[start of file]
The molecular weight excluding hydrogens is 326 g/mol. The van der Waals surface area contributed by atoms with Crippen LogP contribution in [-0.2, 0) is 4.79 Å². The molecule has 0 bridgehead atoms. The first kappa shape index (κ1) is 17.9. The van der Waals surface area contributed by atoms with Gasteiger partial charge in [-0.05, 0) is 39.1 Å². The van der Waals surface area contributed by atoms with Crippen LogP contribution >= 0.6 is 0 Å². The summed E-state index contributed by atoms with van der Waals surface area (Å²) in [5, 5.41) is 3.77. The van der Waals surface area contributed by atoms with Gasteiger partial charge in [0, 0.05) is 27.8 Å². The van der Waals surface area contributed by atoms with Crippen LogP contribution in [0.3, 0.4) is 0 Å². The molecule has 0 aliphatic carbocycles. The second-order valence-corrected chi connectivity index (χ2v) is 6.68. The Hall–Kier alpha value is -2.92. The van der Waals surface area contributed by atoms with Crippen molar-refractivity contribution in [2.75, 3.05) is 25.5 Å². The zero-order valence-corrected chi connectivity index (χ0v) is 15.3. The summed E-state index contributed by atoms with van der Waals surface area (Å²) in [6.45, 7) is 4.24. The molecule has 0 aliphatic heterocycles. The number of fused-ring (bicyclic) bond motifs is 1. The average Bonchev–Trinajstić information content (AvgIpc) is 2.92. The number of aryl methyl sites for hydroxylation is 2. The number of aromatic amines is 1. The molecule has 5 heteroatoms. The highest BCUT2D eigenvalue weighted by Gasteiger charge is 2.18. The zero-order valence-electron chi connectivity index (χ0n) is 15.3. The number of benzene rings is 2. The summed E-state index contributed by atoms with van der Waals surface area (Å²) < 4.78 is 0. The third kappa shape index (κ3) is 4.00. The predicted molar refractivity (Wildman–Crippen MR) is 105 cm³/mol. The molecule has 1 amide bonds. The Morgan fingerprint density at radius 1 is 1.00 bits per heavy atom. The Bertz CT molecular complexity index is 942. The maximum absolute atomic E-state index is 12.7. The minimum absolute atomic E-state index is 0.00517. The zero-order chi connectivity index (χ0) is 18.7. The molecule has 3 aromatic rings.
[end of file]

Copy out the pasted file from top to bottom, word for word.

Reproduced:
The molecular weight excluding hydrogens is 326 g/mol. The van der Waals surface area contributed by atoms with Crippen LogP contribution in [-0.2, 0) is 4.79 Å². The molecule has 0 bridgehead atoms. The first kappa shape index (κ1) is 17.9. The van der Waals surface area contributed by atoms with Gasteiger partial charge in [-0.05, 0) is 39.1 Å². The van der Waals surface area contributed by atoms with Crippen LogP contribution >= 0.6 is 0 Å². The summed E-state index contributed by atoms with van der Waals surface area (Å²) in [5, 5.41) is 3.77. The van der Waals surface area contributed by atoms with Gasteiger partial charge in [0, 0.05) is 27.8 Å². The van der Waals surface area contributed by atoms with Crippen LogP contribution in [0.3, 0.4) is 0 Å². The molecule has 0 aliphatic carbocycles. The second-order valence-corrected chi connectivity index (χ2v) is 6.68. The Hall–Kier alpha value is -2.92. The van der Waals surface area contributed by atoms with Crippen molar-refractivity contribution in [2.75, 3.05) is 25.5 Å². The zero-order valence-corrected chi connectivity index (χ0v) is 15.3. The summed E-state index contributed by atoms with van der Waals surface area (Å²) in [6.45, 7) is 4.24. The molecule has 0 aliphatic heterocycles. The number of fused-ring (bicyclic) bond motifs is 1. The average Bonchev–Trinajstić information content (AvgIpc) is 2.92. The number of aryl methyl sites for hydroxylation is 2. The number of aromatic amines is 1. The molecule has 5 heteroatoms. The highest BCUT2D eigenvalue weighted by Gasteiger charge is 2.18. The zero-order valence-electron chi connectivity index (χ0n) is 15.3. The number of benzene rings is 2. The summed E-state index contributed by atoms with van der Waals surface area (Å²) < 4.78 is 0. The third kappa shape index (κ3) is 4.00. The predicted molar refractivity (Wildman–Crippen MR) is 105 cm³/mol. The molecule has 1 amide bonds. The Morgan fingerprint density at radius 1 is 1.00 bits per heavy atom. The Bertz CT molecular complexity index is 942. The maximum absolute atomic E-state index is 12.7. The minimum absolute atomic E-state index is 0.00517. The zero-order chi connectivity index (χ0) is 18.7. The molecule has 3 aromatic rings.